I first extended Shannon’s model of communication (at level A) with Weaver’s levels B and C. This changes Shannon’s linear model into a non-linear and potentially evolutionary one, since feedback and feed-forward loops among the levels become possible. The three levels distinguished in Fig. 4.3 correspond with Luhmann’s distinction among (i) interactions, (ii) organization on the basis of decisions, and (iii) self-organization among the fluxes of communications. At level A, information is communicated in interactions among senders and receivers; at level B, meanings can be shared to variable extents and thus meaningful information is organized into a vector-space. However, this vector space is constructed and therefore remains subject to reflexive reconstructions. The reconstructions, in terms of different weights of the codes of communication, open self-organizing horizons of meaning at level C.

The question central to the next chapters can now be formulated as follows: under what conditions can the different codes be expected to interact and co-evolve, and thus lead to new options? In this chapter, I have first focused on the coherence and tensions among the communication-, evolution-, and systems-theoretical perspectives with reference to Luhmann’s formulation of the program of theory construction (cited in Chap.  1). I have argued that redundancies can be generated at interfaces among sets of relations which are structured by codes.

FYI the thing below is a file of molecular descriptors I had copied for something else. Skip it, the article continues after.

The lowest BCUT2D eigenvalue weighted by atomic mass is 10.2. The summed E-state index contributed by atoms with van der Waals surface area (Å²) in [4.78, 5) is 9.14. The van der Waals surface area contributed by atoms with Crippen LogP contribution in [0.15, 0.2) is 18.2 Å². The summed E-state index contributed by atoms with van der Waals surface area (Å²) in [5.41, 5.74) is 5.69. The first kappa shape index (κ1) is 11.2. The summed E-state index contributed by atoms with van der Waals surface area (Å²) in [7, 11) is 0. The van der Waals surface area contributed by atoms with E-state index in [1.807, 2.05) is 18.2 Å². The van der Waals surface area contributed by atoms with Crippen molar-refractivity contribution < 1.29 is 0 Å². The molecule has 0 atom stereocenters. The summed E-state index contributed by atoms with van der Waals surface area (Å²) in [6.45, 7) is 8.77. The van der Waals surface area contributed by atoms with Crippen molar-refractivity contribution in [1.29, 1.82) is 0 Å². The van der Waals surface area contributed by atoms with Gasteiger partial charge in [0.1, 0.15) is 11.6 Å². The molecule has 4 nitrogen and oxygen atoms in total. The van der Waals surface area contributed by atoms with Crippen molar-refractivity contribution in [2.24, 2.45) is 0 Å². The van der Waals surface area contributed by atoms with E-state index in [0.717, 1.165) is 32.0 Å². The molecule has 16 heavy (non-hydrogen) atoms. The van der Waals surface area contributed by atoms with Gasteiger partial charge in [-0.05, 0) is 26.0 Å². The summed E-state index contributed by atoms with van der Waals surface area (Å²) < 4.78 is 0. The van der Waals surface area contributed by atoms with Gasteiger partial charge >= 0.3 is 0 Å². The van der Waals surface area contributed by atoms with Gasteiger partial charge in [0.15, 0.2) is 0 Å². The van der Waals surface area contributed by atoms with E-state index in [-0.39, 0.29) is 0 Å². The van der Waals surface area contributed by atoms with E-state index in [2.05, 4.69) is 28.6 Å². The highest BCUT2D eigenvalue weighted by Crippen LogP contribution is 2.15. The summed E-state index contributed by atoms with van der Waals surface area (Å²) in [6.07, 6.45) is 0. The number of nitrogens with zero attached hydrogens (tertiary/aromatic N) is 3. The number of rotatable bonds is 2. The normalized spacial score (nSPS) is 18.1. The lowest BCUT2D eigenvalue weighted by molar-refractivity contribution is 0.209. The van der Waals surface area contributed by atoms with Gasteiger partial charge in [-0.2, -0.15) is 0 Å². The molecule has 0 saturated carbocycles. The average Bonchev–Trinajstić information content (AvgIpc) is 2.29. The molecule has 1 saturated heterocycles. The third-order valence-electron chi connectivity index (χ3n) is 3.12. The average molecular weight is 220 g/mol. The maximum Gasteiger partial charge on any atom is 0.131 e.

In Luhmann’s theory, however, interactions among codes were a priori held to be impossible; the (sub)systems are defined as “operationally closed” (Luhmann, 1986a and b; cf. Maturana, 1978). In my opinion, this assumption leads to a meta-biology, since the analyst remains external to the closed systems under study which can only be “observed.” Whereas biological systems can gain in complexity by closing themselves operationally—for example, by shaping a membrane—expectations can disturb and penetrate one another “infra-reflexively” (Latour, 1988, at p. 169 ff.) and across domains in the second contingency. Neither the communication “systems” nor the codes “exist” as hardware (res extensa).